The modern age of communication lacks connection that engages more than one sense simultaneously. TikTok, Instagram, Facebook, and other social platforms help us find new ways to stay in constant contact with each other, via carefully annotated tweets and filtered video clips. You’ve likely witnessed births, deaths, weddings, heartbreak, puppy adoptions, and more, all through the screen of your phone.
Most people rely heavily on facial expressions and vocal tone inflections to help the “emotion” and “logic” sides of the mind meet in the middle so that we can react with their “wise” minds. This is why many recovery programs stress the importance of making amends in person. Face-to-face interactions make these difficult or emotionally-charged interactions more manageable.
Animals also communicate with us nonverbally, using touch, space, and movement. For example, a horse gently leaning into you is a sign of trust. The beast knows its weight and does not ask you to support it. Instead, the gentle pressure is an invitation to let it hold some of your weight. In the same way, a dog faithfully serving their alpha won’t pull on its leash. They will curl up at the feet of their master, a willing shield between their pack leader and danger.
Finding the Golden Ball
In Robert Bly’s poetic examination of divine masculinity, “Iron John,” he explains that the metaphorical “golden ball” is a visualization that “reminds us of the unity of personality we had as children- a kind of radiance, or wholeness, before we split into male and female, rich and poor, bad and good. The ball is golden, as the sun is, and round. Like the sun, it gives off radiant energy from the inside.”
Animals not only function in the realm of the golden ball but they are also driven purely by it. Animals meet their own needs by instinct alone without worrying about offending someone else, animals play, set boundaries when things get too rough, and continue playing until they’re emotionally satiated and physically exhausted.
You lose your golden ball when resources, physical or emotional, are scarce, and you’re simply in survival mode, feeling neglected with your needs unmet. When playing in the mud has rendered you “dirty” and unsuitable for shopping, church, or entertaining guests. When your parents can’t afford the latest name-brand shoes, and your peers label you “uncool.” When you don’t do well in standardized testing, educational institutions label you as having “potential” but are too overcome by “laziness” or “apathy.” Or worse, “stupid.”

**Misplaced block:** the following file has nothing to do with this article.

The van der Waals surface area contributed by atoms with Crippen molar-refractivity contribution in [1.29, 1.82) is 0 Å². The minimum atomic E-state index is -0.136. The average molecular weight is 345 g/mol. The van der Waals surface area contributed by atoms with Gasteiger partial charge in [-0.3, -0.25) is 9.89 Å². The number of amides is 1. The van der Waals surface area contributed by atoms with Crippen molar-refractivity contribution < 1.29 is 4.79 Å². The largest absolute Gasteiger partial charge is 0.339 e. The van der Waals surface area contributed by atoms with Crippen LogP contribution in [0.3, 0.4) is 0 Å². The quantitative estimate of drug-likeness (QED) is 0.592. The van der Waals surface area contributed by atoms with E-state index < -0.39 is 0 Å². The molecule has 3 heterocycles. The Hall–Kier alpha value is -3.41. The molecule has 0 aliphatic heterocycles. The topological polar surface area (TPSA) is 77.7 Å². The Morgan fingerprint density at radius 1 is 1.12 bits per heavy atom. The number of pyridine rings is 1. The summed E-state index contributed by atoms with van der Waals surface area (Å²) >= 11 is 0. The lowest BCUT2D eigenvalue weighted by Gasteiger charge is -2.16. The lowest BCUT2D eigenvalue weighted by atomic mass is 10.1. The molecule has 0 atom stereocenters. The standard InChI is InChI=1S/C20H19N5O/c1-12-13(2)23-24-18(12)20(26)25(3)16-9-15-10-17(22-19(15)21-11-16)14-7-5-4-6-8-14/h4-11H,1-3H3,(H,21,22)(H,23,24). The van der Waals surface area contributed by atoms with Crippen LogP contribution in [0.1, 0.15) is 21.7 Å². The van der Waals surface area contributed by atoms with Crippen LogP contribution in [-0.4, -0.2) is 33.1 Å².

“Wild” Doesn’t Mean “Out of Control”
Animal “instinct” in humans has many names: intuition, a gut feeling, a message from a Higher Power, a divine sign. It’s the nagging voice deep inside yourself, asking you to be a Rufio in a world of Lost Boys. Before other people started using the word “wild” against you like a dagger to the soul. Before other people told us what we should think, how we should feel, who we should vote for, what makes us “smart,” worthy of love, worthy of acceptance, belonging, and purpose.
Wild truly means unbroken, native, uncultivated, and living in a state of nature. Wild berries are more robust in color and sweeter; the flesh of a wild fish is firmer and more nutrient-dense. Your “wild,” or shadow selves are not meant to be caged; it is their divine right to revel in the seemingly directionless wind and stand in awe of the sun rising and setting all on its own, without the hand of man directing its presence.
Being “in control” of your emotions simply means you measure your reactions to events and assess them to determine whether they are justified. If so, what information should you communicate that is true, necessary, and kind? What can you leave out?
Taking an in-the-moment mental inventory can put enough space between you and a distressing event. This often keeps you from making the situation worse by reacting emotionally or clamoring for justice that isn’t yours to pursue.
In the spirit of “to thine own self be true,” you owe it to yourself to honor your wild instinct and sit on the throne of your power, your intrinsic wild self. However, when you “overreact” and fearfully curl into a ball, or deploy your spines like a porcupine, you are falling prey to trauma conditioning that distorts your perception.
What Truths Do You Need to Discover?
Grab a journal and pen, put on a song or two (5–10 minutes), and write “I was told/I believe” at the top of the page. Free write for the duration of the song(s). Don’t judge your thoughts or try to reframe them. Let them flow from your subconscious onto the paper in front of you.
Were you shamed for crying when the family dog died, told to “suck it up” or “go cry in your room where no one can see you”? Were you told you were unworthy of love because of your weight? Were you told women who focus on their careers are bitter spinsters? Were you told that men don’t grieve relationships, that “there are plenty of fish in the sea”?
Identifying beliefs that no longer serve you helps you find the cracks in your false self. It provides space to let the love in, allows the change to take place, and makes room for growth to occur.
Sometimes you need a bit more guidance through the process of discovering your truth. If you’re struggling with your substance use and finding that those deep-seated truths hold you back from recovery, you’re not alone.
Emerge Recovery understands the impact that trauma plays on innocence, and the way it forces you to grow up far sooner than you should. Healing those unhealed parts of you is the first step to finding freedom from substance abuse. To learn more about the ways Emerge can help, please reach out and schedule a free 30-minute breakthrough call today!